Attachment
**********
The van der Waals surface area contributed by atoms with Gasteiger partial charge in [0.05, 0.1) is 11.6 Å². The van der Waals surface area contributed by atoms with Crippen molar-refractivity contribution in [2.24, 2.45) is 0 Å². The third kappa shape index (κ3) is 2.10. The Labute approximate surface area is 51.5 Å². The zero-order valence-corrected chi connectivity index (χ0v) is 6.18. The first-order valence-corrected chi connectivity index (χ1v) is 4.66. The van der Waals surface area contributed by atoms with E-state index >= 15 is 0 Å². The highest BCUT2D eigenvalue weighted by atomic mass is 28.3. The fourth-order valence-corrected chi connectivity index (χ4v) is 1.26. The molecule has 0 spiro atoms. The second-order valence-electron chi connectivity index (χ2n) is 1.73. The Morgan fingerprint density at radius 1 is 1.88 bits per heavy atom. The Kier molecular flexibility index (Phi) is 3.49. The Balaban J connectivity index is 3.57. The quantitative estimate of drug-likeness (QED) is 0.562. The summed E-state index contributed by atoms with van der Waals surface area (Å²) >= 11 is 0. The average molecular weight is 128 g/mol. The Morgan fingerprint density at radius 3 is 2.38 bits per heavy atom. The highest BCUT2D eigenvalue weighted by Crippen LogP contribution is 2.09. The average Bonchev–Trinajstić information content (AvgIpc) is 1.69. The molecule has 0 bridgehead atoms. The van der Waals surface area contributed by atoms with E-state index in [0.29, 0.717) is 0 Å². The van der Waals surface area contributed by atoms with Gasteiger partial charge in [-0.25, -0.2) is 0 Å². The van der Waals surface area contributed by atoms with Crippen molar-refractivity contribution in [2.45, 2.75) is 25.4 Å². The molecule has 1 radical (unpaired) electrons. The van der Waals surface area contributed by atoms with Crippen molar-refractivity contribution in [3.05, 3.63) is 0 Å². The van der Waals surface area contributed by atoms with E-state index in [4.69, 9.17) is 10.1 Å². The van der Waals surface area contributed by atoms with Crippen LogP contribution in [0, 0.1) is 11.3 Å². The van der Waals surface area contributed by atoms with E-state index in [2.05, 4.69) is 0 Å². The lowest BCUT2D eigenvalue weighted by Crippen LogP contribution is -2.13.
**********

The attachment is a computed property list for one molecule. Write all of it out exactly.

The van der Waals surface area contributed by atoms with Gasteiger partial charge in [0.05, 0.1) is 11.6 Å². The van der Waals surface area contributed by atoms with Crippen molar-refractivity contribution in [2.24, 2.45) is 0 Å². The third kappa shape index (κ3) is 2.10. The Labute approximate surface area is 51.5 Å². The zero-order valence-corrected chi connectivity index (χ0v) is 6.18. The first-order valence-corrected chi connectivity index (χ1v) is 4.66. The van der Waals surface area contributed by atoms with E-state index >= 15 is 0 Å². The highest BCUT2D eigenvalue weighted by atomic mass is 28.3. The fourth-order valence-corrected chi connectivity index (χ4v) is 1.26. The molecule has 0 spiro atoms. The second-order valence-electron chi connectivity index (χ2n) is 1.73. The Morgan fingerprint density at radius 1 is 1.88 bits per heavy atom. The Kier molecular flexibility index (Phi) is 3.49. The Balaban J connectivity index is 3.57. The quantitative estimate of drug-likeness (QED) is 0.562. The summed E-state index contributed by atoms with van der Waals surface area (Å²) >= 11 is 0. The average molecular weight is 128 g/mol. The Morgan fingerprint density at radius 3 is 2.38 bits per heavy atom. The highest BCUT2D eigenvalue weighted by Crippen LogP contribution is 2.09. The average Bonchev–Trinajstić information content (AvgIpc) is 1.69. The molecule has 0 bridgehead atoms. The van der Waals surface area contributed by atoms with E-state index in [0.29, 0.717) is 0 Å². The van der Waals surface area contributed by atoms with Gasteiger partial charge in [-0.25, -0.2) is 0 Å². The van der Waals surface area contributed by atoms with Crippen molar-refractivity contribution in [2.45, 2.75) is 25.4 Å². The molecule has 1 radical (unpaired) electrons. The van der Waals surface area contributed by atoms with Crippen molar-refractivity contribution in [3.05, 3.63) is 0 Å². The van der Waals surface area contributed by atoms with E-state index in [4.69, 9.17) is 10.1 Å². The van der Waals surface area contributed by atoms with Crippen LogP contribution in [0, 0.1) is 11.3 Å². The van der Waals surface area contributed by atoms with E-state index in [2.05, 4.69) is 0 Å². The lowest BCUT2D eigenvalue weighted by Crippen LogP contribution is -2.13.